Other updates in GE 1.7 concern a much more limited audience, as they are related to more specific hardware configurations. Top end GeForce 600 and 700 cards with reference metal case have an LED illuminated GeForce GTX logo. There are also some SLI bridges with the illuminated Nvidia logo. GE 1.7 now allows controlling those lights by either animating them in some pattern or lighting them up depending on GPU activity, in-game sounds or SLI mode. Nothing groundbreaking, but nice for people with transparent PC cases. Another addition concerns the new frontier of PC high-end GPU performance – gaming at 4K (3840x2160) resolution. Most games with optimisation profiles are now updated with optimal settings for 4K resolutions. As those settings are aimed at 40 FPS it may serve as a starting line for those who want better performance.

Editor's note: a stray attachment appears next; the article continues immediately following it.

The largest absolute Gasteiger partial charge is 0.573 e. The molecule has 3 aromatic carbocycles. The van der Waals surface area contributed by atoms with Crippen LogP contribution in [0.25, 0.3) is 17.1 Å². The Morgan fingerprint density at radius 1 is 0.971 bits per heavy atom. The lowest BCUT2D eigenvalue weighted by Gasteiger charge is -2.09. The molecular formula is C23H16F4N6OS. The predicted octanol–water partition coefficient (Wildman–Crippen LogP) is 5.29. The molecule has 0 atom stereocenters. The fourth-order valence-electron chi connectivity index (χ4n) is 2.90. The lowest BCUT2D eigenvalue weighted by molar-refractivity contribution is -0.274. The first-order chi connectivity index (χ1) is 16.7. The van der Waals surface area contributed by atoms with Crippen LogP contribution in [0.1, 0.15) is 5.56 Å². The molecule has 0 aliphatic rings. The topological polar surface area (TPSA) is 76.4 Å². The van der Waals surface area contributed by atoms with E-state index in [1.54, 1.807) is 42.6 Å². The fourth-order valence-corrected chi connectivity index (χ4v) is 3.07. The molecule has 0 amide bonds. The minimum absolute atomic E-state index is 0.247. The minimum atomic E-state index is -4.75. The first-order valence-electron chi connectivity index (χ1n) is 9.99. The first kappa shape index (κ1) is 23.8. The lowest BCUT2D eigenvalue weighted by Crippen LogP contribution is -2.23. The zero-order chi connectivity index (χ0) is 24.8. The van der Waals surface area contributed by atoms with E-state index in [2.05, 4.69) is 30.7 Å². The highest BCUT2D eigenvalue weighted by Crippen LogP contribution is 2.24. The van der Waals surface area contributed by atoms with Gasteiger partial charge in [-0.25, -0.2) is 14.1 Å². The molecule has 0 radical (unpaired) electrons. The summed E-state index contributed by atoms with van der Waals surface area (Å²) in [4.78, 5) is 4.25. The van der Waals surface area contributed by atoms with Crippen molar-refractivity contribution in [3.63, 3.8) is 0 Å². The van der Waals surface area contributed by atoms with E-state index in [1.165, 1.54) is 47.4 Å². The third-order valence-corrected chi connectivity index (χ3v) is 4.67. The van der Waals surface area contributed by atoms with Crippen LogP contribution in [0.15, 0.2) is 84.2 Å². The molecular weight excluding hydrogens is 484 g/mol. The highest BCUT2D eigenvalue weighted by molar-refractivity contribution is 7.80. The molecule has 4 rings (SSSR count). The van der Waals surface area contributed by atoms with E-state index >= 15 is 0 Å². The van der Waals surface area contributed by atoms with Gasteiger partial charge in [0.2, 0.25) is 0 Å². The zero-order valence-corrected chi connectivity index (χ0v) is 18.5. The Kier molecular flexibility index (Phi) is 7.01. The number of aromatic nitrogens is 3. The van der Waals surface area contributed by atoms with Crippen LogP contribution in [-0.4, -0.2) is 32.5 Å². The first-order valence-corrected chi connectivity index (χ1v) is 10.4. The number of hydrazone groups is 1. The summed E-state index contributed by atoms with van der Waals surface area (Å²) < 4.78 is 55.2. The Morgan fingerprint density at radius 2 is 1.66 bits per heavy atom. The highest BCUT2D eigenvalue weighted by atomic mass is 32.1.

Meanwhile, the Nvidia Shield handheld has just received a lot of updates. Nvidia has released an OS update to the latest Android version – 4.3 "Jelly Bean", which comes with minimal modifications from the reference version to support Shield specific functionality. Game streaming from PC is no longer in beta stage and is now known under the GameStream name. It still only supports streaming at 1280x720 resolution over Wi-Fi, while 1920x1080 will be available for streaming over the wired connection when Nvidia releases an Ethernet-to-micro-USB converter for the Shield. There is also a new Console Mode, which will output the external display via mini-HDMI port at 1080p resolution. In this mode, an external Bluetooth wireless controller is required and Android games can be played at 1080p. Using Ethernet connection should also allow streaming PC games to TV at 1080p through Shield in this mode in the future. There is also a support for apps running from microSD cards, no longer limiting every app to Shields internal 16 GB of memory.